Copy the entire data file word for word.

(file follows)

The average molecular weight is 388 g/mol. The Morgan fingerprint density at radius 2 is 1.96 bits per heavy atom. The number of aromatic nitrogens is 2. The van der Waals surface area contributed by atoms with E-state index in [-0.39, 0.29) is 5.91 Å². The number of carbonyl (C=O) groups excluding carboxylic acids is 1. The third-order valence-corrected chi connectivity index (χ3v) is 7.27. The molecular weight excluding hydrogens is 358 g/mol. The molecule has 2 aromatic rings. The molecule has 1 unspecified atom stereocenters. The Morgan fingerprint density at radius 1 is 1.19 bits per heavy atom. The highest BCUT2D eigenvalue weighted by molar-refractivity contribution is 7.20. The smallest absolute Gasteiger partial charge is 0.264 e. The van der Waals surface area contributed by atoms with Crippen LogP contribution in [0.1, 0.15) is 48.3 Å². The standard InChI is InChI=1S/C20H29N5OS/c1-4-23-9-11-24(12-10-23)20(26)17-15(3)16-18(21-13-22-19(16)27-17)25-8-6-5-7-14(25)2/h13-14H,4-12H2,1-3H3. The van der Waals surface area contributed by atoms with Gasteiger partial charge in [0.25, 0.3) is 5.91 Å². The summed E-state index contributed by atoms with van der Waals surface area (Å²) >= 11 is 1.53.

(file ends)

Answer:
The average molecular weight is 388 g/mol. The Morgan fingerprint density at radius 2 is 1.96 bits per heavy atom. The number of aromatic nitrogens is 2. The van der Waals surface area contributed by atoms with E-state index in [-0.39, 0.29) is 5.91 Å². The number of carbonyl (C=O) groups excluding carboxylic acids is 1. The third-order valence-corrected chi connectivity index (χ3v) is 7.27. The molecular weight excluding hydrogens is 358 g/mol. The molecule has 2 aromatic rings. The molecule has 1 unspecified atom stereocenters. The Morgan fingerprint density at radius 1 is 1.19 bits per heavy atom. The highest BCUT2D eigenvalue weighted by molar-refractivity contribution is 7.20. The smallest absolute Gasteiger partial charge is 0.264 e. The van der Waals surface area contributed by atoms with Crippen LogP contribution in [0.1, 0.15) is 48.3 Å². The standard InChI is InChI=1S/C20H29N5OS/c1-4-23-9-11-24(12-10-23)20(26)17-15(3)16-18(21-13-22-19(16)27-17)25-8-6-5-7-14(25)2/h13-14H,4-12H2,1-3H3. The van der Waals surface area contributed by atoms with Gasteiger partial charge in [0.25, 0.3) is 5.91 Å². The summed E-state index contributed by atoms with van der Waals surface area (Å²) >= 11 is 1.53.